Migraineur’s Garlic Prawns

The traditional food for me at Christmas is prawns. For Stuart it’s ham and I’ve written about finding a nitrate-free ham previously here. It’s a good Christmas story if you are looking for a light read. But back to me and my need for prawns on the table at Christmas.

Garlic prawns ready to eat

All these prawns need is some crusty bread and a fork.

Growing up we had steamed prawns on Christmas Eve. Small batches were lovingly steamed over beer with healthy lashings of Old Bay Seasoning. They were served up hot with traditional cocktail sauce for dipping. Luckily when I moved to Australia I discovered that prawns are a Christmas tradition here as well. Australians consume a massive 45,000 tonnes of prawns over the festive season.

So where do all these prawns come from you ask? We are lucky here in Australia as the Spencer Gulf prawn fishery was the first sustainable wild caught prawn fishery in the world. If possible you should always consume sustainably caught wild fisheries over farmed seafood. Unregulated aquaculture in some countries is doing irreparable harm to coastal environments and is definitely not sustainable. If you want to find out more about this check out the work of Goldman Environmental Prize winning activist Jorge Varela. Sure the prawns are cheap, but is it worth the destruction of the natural habitat?

Fresh Spencer Gulf Prawns

Fresh prawns from the Spencer Gulf are a Christmas treat.

Further, farmed seafood can trigger migraines in some owing to the artificial feed that sustains the animals. Just like everything else, you are what you eat. A feed that is high in metals or preservatives will bioaccumulate in the animal providing the next consumer a very high dose of some type of unknown nastie. Do yourself, and the environment, a favour and stick to sustainably fished whenever possible.

Sorry to have digressed to my marine biologist roots, now back to the regularly scheduled food blog….

Garlic prawns ready to flip

After 3-5 minutes in the super hot oven the prawns are ready to be flipped.

No, Australians don’t “throw a prawn on the barbie”. I personally don’t think that prawns do that well on the barbecue as it dries them out too much. I mean the whole point of the prawn is that sweet, yet salty, succulent morsel. I prefer mine steamed and served cold in this Australian summer heat that is the Christmas season. Stuart doesn’t like cold prawns, but loves a good garlic prawn. So, I’ve developed my own foolproof method for the most succulent garlic prawns you will ever have. Enjoy my friends.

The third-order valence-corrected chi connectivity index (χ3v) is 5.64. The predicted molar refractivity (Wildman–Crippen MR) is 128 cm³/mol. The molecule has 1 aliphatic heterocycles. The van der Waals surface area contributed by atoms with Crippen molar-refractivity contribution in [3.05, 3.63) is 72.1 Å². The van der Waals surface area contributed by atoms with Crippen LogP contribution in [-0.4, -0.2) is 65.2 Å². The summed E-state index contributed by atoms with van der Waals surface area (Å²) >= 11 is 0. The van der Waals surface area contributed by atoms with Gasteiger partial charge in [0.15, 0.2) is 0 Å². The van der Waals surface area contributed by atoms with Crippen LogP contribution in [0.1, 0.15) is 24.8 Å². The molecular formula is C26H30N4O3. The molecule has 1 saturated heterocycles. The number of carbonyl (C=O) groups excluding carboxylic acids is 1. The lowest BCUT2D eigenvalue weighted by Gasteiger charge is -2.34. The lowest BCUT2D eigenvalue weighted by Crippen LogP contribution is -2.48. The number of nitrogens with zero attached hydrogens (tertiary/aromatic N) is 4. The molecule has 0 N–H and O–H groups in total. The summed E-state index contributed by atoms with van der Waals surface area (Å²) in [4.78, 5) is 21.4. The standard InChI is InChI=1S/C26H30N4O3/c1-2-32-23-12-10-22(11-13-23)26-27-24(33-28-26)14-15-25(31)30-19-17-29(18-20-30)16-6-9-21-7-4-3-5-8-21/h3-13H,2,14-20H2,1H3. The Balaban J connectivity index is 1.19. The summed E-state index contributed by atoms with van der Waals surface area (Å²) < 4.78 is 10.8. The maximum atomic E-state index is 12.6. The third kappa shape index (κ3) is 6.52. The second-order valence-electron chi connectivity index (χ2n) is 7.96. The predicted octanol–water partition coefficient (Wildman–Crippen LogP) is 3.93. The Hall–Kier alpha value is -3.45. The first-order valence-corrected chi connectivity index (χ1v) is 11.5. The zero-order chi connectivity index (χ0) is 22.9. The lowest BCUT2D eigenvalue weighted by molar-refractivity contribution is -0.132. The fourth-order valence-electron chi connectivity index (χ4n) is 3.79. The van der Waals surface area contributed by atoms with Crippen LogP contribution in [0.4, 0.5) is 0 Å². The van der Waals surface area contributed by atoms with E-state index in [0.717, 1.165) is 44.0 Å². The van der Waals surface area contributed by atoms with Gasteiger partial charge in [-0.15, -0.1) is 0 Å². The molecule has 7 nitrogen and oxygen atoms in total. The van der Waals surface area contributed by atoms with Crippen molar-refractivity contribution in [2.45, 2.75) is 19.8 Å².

heavy bottomed pan

My new and now favourite heavy bottomed pan, a 28″ Le Creuset baking dish. I’ve never baked in it but use it for just about everything else.

Migraineur’s Garlic Prawns

  • Servings: 6 prawns per person
  • Difficulty: easy
  • Print

The best part of garlic prawns is crusty bread to sop up the cooking juices!

Credit: headachefreefoodie.com

Required skills: cook in butter without burning; setting a timer and doing things when it dings.

Seriously easy, foolproof succulent prawns every time as long as you trust the recipe. Can be served as a starter, main or part of a tapas spread. Be sure and have plenty of crusty bread on hand to sop up the cooking juices. This could be done on a barbecue to avoid heating up the kitchen, as long as you use a heavy bottomed pan and never an aluminum foil BBQ tray.

You'll Need

  • 6 prawns per person or about 500 gm (1 lb) for three people
  • 250 gms (1 stick) good quality salted butter
  • 1 head of garlic
  • Heavy bottomed, ovenproof pan so that your prawns fit in tightly

Method

  1. Preheat your oven to 250C (450F). While the oven is heating put the heavy bottomed, ovenproof pan in the oven on the highest rack to get hot. Pop a good amount of butter into the pan. When melted there should be to a depth of about 1 cm (½ inch). This should be about 10 minutes.
  2. Prepare the garlic by slicing thinly. It’s really up to you as to how much, we don’t like it too garlicy, most migraineurs don’t, as their sense of taste is magnified compared to non-sufferers, so I do 2-3 cloves depending on their size. The garlic is sliced so as not to burn, but melt into the hot butter.
  3. If using fresh prawns remove the heads (reserve to make stock from), shell them leaving a bit on the tail and remove the “vein” (it’s really a digestive tract) from the back.
  4. Check on the butter in the oven after about 10 minutes. It should be bubbling nicely. Toss in the sliced garlic and pop it back into the oven for another 5 minutes.
  5. Place the prawns in a single layer into the pan and return to the oven.
  6. Check the prawns at 3 minutes to see how they are doing. Once they start to pink up you should flip them. This will take between 3 and 5 minutes depending on the size of the prawns and the heat of the oven. Don’t worry if the butter is starting to brown. That’s the good bit!
  7. Return to the oven for another 2 minutes. Remove and allow to cool on the stove for a few minutes. The prawns will finish cooking and rest allowing the sweetness to be locked in.

So my friends, what is your favourite way to serve prawns?

Informed by science, cooked by you.

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